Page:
Internal validation was assessed by calculation with both Loevingers’s H (Table 2) and Cronbach’s alpha (Table 2). Loevinger’s H computes the observed and expected errors for each pair of items between a given item and all other items of a scale among all possible pairs of items in a scale. Loevinger’s H > 0. 5 is interpreted as a strong scale. Chronbach’s alpha is used as a measure of thereliability of a psychometric instrument. It provides an expression of increased consistency; it increases as the correlation between items increases. A psychometric instrument is generally considered reliable if Cronbach’s alpha is > 0.7. Chronbach’s alpha was above 0. 7 (good consistency) for all the instruments, irrespective of questionnaire length (Table 2). The scales had strong scalability as measured by Mokken H Statistic (H = 0, 59–0, 77) (Table 2), and satisfied the Mokken criteria.
External validity was examined by calculating ROC (Fig. 1). No significant differences in AUC (Area Under Curve) were observed between the majority and minority groups (Table 3) as the p-value is 0,19. No gender difference was found in the ethnic minority group.
The cutoff point for Hscl-10 was 16 for both ethnic and majority groups (sensitivity – ethnic 81 %, majority 90 %; specificity – ethnic 80 %, majority 79 %). Cutoff point for Hscl-6 was 11 for ethnic and 9 for majority (sensitivity – ethnic 82 %, majority 80 %; specificity – ethnic 77 %, majority 80 %). Cutoff point for Who-5 was 11 for both ethnic and majority (sensitivity – ethnic 91 %, majority 85 %; specificity – 80 % for both groups). For the three key questions, cutoff point was 1 for both groups (sensitivity – ethnic 81 %, majority 80 %; specificity – ethnic 67 %, majority 78. 5 %). The cutoff points were similar for girls and boys in the ethnic group.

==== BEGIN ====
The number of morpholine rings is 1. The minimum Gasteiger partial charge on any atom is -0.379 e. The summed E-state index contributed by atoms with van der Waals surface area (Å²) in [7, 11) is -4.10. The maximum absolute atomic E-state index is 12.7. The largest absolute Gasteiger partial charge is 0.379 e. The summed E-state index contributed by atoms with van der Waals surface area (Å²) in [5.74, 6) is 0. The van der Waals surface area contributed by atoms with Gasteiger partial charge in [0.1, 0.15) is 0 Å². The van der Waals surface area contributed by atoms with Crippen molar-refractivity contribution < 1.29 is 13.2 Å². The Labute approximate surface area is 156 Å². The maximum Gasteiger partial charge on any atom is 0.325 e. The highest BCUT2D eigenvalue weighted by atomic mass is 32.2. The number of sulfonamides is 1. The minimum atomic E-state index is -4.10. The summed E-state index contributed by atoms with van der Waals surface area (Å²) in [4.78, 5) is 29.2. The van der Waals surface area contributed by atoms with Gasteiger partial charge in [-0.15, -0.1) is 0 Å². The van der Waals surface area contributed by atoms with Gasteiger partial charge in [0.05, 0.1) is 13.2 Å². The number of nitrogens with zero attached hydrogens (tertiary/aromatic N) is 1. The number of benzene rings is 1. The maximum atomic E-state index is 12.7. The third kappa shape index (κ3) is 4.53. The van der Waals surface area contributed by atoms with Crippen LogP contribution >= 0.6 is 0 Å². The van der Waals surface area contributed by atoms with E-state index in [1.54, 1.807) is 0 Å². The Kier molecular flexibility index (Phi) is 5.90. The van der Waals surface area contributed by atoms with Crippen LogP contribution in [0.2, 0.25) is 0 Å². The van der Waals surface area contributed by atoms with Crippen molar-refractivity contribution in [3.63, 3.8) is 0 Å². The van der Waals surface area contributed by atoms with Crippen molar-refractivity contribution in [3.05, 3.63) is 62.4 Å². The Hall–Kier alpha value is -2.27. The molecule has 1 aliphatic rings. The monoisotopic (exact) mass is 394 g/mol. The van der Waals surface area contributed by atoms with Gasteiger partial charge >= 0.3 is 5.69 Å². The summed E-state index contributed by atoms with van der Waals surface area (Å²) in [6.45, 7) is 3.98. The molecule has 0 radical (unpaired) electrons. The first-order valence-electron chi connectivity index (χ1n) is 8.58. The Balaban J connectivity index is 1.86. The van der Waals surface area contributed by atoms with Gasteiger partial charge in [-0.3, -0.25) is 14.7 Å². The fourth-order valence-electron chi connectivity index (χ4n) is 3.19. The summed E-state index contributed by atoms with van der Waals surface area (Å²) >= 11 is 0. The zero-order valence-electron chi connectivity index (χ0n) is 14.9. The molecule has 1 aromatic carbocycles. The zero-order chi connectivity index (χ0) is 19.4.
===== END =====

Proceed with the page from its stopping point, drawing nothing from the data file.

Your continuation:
For identification of depression in ethnic minority adolescents in primary care, 14–16 year olds in this study substantiate that Hscl-10, Hscl-6, WHO-5 and 3- key questions are all valid instruments. To our knowledge this is the first study to compare the validity of diagnostic instruments used for depression diagnosis in non-aggregated heterogenic ethnic minority adolescent population in primary care.
Our findings suggest equality in understanding and ability to relate to depression symptoms cross culturally in adolescents. Recent studies [27, 28] also report that the difference in expressing depression symptoms is less in bilingual adolescences cross culturally as compared to bilingual adults. As the cut-off points are the same for both genders, it makes questionnaires validated easily applicable in primary care. We found a higher percentage of adolescents with depression in the ethnic minority group than in the majority group. This finding is similar those of earlier studies  in emphasizing that ethnic minority adolescents may have a higher risk for depression .
These results provide primary care clinicians with the opportunity to use less time-consuming questionnaires to improve the diagnosis of depression in ethnic minority adolescents though it must be stressed that these instruments are merely an aid to clinical assessment